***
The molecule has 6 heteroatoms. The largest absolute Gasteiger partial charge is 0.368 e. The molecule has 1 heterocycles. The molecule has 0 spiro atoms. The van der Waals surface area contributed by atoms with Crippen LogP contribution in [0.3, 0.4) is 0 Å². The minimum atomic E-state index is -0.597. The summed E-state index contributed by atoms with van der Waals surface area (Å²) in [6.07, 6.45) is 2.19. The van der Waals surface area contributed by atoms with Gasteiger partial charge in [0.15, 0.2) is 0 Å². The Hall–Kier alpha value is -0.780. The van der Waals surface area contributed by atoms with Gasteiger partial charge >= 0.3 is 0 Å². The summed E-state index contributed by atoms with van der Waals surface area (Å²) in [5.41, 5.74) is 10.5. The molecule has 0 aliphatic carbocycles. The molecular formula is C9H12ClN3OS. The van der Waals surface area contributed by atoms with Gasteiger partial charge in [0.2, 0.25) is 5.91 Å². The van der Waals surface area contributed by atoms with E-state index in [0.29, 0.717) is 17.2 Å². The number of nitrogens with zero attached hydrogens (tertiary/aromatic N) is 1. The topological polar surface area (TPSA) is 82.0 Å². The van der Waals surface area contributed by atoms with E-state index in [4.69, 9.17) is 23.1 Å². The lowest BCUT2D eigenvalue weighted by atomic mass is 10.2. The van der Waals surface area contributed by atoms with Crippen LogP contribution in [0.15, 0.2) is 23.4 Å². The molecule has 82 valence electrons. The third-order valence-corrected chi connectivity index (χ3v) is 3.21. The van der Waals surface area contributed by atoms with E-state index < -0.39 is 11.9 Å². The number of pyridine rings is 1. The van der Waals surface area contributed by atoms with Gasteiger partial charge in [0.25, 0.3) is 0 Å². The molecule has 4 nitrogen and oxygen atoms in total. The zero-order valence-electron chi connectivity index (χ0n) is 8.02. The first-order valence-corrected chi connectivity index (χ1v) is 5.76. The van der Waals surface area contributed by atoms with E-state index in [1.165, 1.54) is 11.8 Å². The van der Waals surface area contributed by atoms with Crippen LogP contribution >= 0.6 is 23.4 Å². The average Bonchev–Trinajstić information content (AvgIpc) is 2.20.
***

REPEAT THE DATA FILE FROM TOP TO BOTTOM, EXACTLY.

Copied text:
The molecule has 6 heteroatoms. The largest absolute Gasteiger partial charge is 0.368 e. The molecule has 1 heterocycles. The molecule has 0 spiro atoms. The van der Waals surface area contributed by atoms with Crippen LogP contribution in [0.3, 0.4) is 0 Å². The minimum atomic E-state index is -0.597. The summed E-state index contributed by atoms with van der Waals surface area (Å²) in [6.07, 6.45) is 2.19. The van der Waals surface area contributed by atoms with Gasteiger partial charge in [0.15, 0.2) is 0 Å². The Hall–Kier alpha value is -0.780. The van der Waals surface area contributed by atoms with Gasteiger partial charge >= 0.3 is 0 Å². The summed E-state index contributed by atoms with van der Waals surface area (Å²) in [5.41, 5.74) is 10.5. The molecule has 0 aliphatic carbocycles. The molecular formula is C9H12ClN3OS. The van der Waals surface area contributed by atoms with Gasteiger partial charge in [0.2, 0.25) is 5.91 Å². The van der Waals surface area contributed by atoms with E-state index in [0.29, 0.717) is 17.2 Å². The number of nitrogens with zero attached hydrogens (tertiary/aromatic N) is 1. The topological polar surface area (TPSA) is 82.0 Å². The van der Waals surface area contributed by atoms with E-state index in [4.69, 9.17) is 23.1 Å². The lowest BCUT2D eigenvalue weighted by atomic mass is 10.2. The van der Waals surface area contributed by atoms with Crippen LogP contribution in [0.15, 0.2) is 23.4 Å². The molecule has 82 valence electrons. The third-order valence-corrected chi connectivity index (χ3v) is 3.21. The van der Waals surface area contributed by atoms with E-state index < -0.39 is 11.9 Å². The number of pyridine rings is 1. The van der Waals surface area contributed by atoms with Gasteiger partial charge in [0.25, 0.3) is 0 Å². The molecule has 4 nitrogen and oxygen atoms in total. The zero-order valence-electron chi connectivity index (χ0n) is 8.02. The first-order valence-corrected chi connectivity index (χ1v) is 5.76. The van der Waals surface area contributed by atoms with E-state index in [1.165, 1.54) is 11.8 Å². The van der Waals surface area contributed by atoms with Crippen LogP contribution >= 0.6 is 23.4 Å². The average Bonchev–Trinajstić information content (AvgIpc) is 2.20.